Fingerprint Spoof Detection: Temporal Analysis of Image Sequence

Fingerprint Spoof Detection: Temporal Analysis of Image Sequence


We utilize the dynamics involved in the imaging of a fingerprint on a touch-based fingerprint reader, such as perspiration, changes in skin color (blanching), and skin distortion, to differentiate real fingers from spoof (fake) fingers. Specifically, we utilize a deep learning-based architecture (CNN-LSTM) trained end-to-end using sequences of minutiae-centered local patches extracted from ten color frames captured on a COTS fingerprint reader. A time-distributed CNN (MobileNet-v1) extracts spatial features from each local patch, while a bi-directional LSTM layer learns the temporal relationship between the patches in the sequence. Experimental results on a database of live frames from subjects ( unique fingers), and spoof frames of spoof materials (with 14 variants) shows the superiority of the proposed approach in both known-material and cross-material (generalization) scenarios. For instance, the proposed approach improves the state-of-the-art cross-material performance from TDR of to @ FDR = .


1 Introduction

Fingerprint recognition technology is now widely adopted across the globe for a plethora of applications, including international border crossing1, forensics2, unlocking smartphones3, and national ID4 programs. However, one of the most critical premise for this wide acceptance is that users have trust in the security of a fingerprint recognition system, namely protection of enrolled fingerprints (templates) and detection of fingerprint spoofs [17]. In this paper, we focus on fingerprint spoof detection.

Figure 1: A sequence of ten color frames are captured by a SilkID SLK20R fingerprint reader in quick succession ( fps). The first, fifth, and tenth frames from a live (a) - (c), and spoof (tan pigmented third degree) (d) - (f) finger are shown here. Unlike spoofs, in the case of live fingers, appearance of sweat near pores (highlighted in yellow boxes) and changes in skin color (pinkish red to pale yellow) along the frames can be observed.
Study Approach Database Performance
Parthasaradhi et al. [22] Temporal analysis of perspiration pattern along friction ridges live from subjects and spoof from materials, and cadaver from fingers Avg. Classification Accuracy =
Kolberg et al. [14] Blood flow detection using a sequence of Laser Speckle Contrast Images live from subjects and spoof images of 8 spoof materials (32 variants) TDR = @ FDR =
Plesh et al. [23] Fusion of static (LBP and CNN) and dynamic (changes in color ratio) features using a sequence of color frames live and spoof images of 10 materials TDR = (known-material) @ FDR =
Proposed Approach Temporal analysis of minutiae-based local patch sequences from color frames using CNN + LSTM model live from subjects and spoof images of materials (14 variants) TDR = 99.15% (known-material) and TDR = 86.20% (cross-material) @ FDR =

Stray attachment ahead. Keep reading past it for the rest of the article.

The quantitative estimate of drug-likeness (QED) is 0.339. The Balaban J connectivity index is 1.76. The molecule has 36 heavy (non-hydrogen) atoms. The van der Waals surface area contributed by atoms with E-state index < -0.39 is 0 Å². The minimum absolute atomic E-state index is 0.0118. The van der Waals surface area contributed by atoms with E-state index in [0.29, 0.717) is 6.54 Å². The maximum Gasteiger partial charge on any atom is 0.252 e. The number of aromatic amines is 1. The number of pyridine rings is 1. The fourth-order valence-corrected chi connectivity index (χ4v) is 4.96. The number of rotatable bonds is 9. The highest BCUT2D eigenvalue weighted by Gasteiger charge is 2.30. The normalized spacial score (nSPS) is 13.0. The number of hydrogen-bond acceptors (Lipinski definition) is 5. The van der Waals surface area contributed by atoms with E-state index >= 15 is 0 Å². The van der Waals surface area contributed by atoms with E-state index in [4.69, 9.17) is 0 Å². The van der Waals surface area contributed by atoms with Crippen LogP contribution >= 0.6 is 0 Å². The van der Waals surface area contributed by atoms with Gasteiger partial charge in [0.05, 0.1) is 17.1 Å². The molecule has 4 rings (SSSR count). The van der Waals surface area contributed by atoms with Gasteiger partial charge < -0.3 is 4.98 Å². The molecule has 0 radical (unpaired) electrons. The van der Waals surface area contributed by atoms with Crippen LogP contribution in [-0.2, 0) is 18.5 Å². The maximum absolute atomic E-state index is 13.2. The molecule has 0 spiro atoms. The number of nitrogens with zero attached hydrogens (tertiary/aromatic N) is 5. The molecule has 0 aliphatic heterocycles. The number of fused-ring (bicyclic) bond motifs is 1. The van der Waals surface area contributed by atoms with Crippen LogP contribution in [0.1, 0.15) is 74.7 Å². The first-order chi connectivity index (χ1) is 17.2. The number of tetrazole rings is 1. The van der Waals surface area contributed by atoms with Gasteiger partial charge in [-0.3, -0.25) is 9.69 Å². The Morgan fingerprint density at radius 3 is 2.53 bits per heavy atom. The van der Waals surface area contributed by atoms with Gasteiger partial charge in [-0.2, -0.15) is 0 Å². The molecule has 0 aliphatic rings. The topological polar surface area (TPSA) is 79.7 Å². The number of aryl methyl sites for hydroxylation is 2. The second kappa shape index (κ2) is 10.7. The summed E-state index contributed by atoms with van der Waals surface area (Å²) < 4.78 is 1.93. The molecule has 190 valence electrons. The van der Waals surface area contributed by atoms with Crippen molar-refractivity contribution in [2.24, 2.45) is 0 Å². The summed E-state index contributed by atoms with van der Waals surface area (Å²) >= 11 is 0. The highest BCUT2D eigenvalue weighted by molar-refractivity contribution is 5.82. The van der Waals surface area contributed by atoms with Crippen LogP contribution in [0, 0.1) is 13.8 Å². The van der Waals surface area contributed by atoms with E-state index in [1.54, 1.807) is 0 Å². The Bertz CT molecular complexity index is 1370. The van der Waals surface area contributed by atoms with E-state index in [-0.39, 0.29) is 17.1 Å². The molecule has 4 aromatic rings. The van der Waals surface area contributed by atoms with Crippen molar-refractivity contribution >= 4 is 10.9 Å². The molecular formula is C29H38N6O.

Table 1: Studies primarily focused on fingerprint spoof detection using temporal analysis.

Fingerprint spoof attacks5 refer to finger-like artifacts with an accurate imitation of one’s fingerprint fabricated for the purpose of stealing their identity. Techniques ranging from simple molding and casting to sophisticated 3D printing have been utilized to create spoofs with high fidelity [18, 3, 8]. Various readily available and inexpensive materials (e.g. gelatin, wood glue, play doh) can be used to create spoofs that are capable of circumventing a fingerprint recognition system. For instance, in March 2018, a gang in Rajasthan (India) bypassed the biometric attendance systems, using wood glue spoofs casted in wax molds, to provide proxies for police academy entrance exams6.

With the goal to detect such spoof attacks, various hardware and software-based spoof detection approaches have been proposed in literature [17]. The hardware-based approaches typically utilize specialized sensors to detect the signs of vitality (blood flow, heartbeat, etc.) and/or sensing technologies for sub-dermal imaging [14, 29, 7, 19]. On the other hand, software-based approaches extract salient cues, related to anatomical (pores) [25] and texture-based features [30], from the captured fingerprint image(s). Chugh et al. [6] utilized minutiae-based local patches to train deep neural networks that achieves state-of-the-art spoof detection performance. Gonzalez-Soler et al. [10] proposed fusion of feature encodings of dense-SIFT features for robust spoof detection.

Software-based approaches can be further classified into static and dynamic approaches based on the input. A static approach extracts discriminative spatial features from a single fingerprint image, while a dynamic approach utilizes an image sequence to extract spatial and/or temporal features for spoof detection. For a comprehensive review on the existing static approaches, readers are referred to [17, 9].

In the case of dynamic approaches, published studies utilize temporal analysis to capture the physiological features, such as perspiration [22, 16], blood flow [31, 14], skin distortion [1], and color change [31, 23]. Table 1 summarizes the dynamic approaches for fingerprint spoof detection reported in the literature. Some of the limitations of these studies include long capture time (2-5 seconds), expensive hardware, and/or small number of frames in the sequence. Moreover, it is likely that some live fingers may not exhibit any of these dynamic phenomenons to separate them from spoofs. For instance, some dry fingers may not exhibit signs of perspiration during the finger presentation or a spoof may produce similar distortion characteristics as that of some live fingers.